When I first visited China in 1999, my wife warned me that the Chinese men I might saw peeing or defecating in public parks (there weren’t many public toilets then—China started building public toilets to get ready for the 2008 Olympics) in Shanghai were peasants from rural China.
In fact, where my wife grew up in Shanghai (in the picturesque French sector), there was one toilet in a three-story house where several families lived and the stove was next to the toilet.
Since then, I learned that China is one country with many cultures and languages. Even rural and urban China is different as the US is to rural Mexico.
Rural China until recently is or was almost a kingdom from the Middle Ages while much of urban China was modern.
However, after the 1980s, hundreds of millions of rural Chinese migrated to the cities to find jobs that paid better than being a peasant still stuck in the Middle Ages.
Unfortunately, these people sometimes called Stick People brought their (uncivilized by Western standards) rural habits with them.
In 1999, I witnessed rural Chinese near Xian living in huts made of straw with dirt floors and no plumbing meaning no toilets.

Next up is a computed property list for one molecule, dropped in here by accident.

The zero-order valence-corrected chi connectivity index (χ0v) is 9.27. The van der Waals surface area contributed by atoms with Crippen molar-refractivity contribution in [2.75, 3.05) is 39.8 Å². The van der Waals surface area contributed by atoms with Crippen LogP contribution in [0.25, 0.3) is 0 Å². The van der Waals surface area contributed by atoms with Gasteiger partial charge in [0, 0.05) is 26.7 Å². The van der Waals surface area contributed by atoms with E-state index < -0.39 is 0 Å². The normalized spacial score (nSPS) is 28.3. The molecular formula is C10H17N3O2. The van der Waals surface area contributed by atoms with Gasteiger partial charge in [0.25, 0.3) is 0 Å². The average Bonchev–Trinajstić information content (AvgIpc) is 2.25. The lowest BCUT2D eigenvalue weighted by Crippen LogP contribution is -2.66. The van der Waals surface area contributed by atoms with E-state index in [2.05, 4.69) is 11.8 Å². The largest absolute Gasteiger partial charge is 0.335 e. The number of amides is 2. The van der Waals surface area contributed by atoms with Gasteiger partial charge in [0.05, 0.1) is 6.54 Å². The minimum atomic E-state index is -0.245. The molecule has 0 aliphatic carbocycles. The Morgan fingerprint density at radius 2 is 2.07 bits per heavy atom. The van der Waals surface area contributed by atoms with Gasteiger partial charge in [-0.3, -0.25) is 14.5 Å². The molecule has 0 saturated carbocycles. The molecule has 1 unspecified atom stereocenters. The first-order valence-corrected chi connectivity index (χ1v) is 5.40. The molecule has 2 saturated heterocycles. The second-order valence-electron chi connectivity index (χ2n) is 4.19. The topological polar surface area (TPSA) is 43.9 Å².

This is what the Communist Party inherited when it came to power in 1949. The Party did not create this situation. After Mao died, the Communist Party had to rebuild an educational system that had been devastated by the Cultural Revolution and before then there was little or no educational system in rural China.
Most of the schools in China up until 1950s were in the cities and focused on educating the ruling class.
It wasn’t until the 1980s, that the Party Rebuilt China’s education system. Over time, the education system spread from urban to rural China where it is still being developed.
I don’t recall the exact stats I used in previous posts about the literacy level in China when Mao died, but I believe it was about 20% in 1976.
Imagine what the effort must have been for the Party to educate a population that was at least 80 percent illiterate in 1976 to today when randomly selected Chinese students in Shanghai earned the highest scores in the world on the PISA (Program for International Student Assessment) test beating 65 other nations. See: Time
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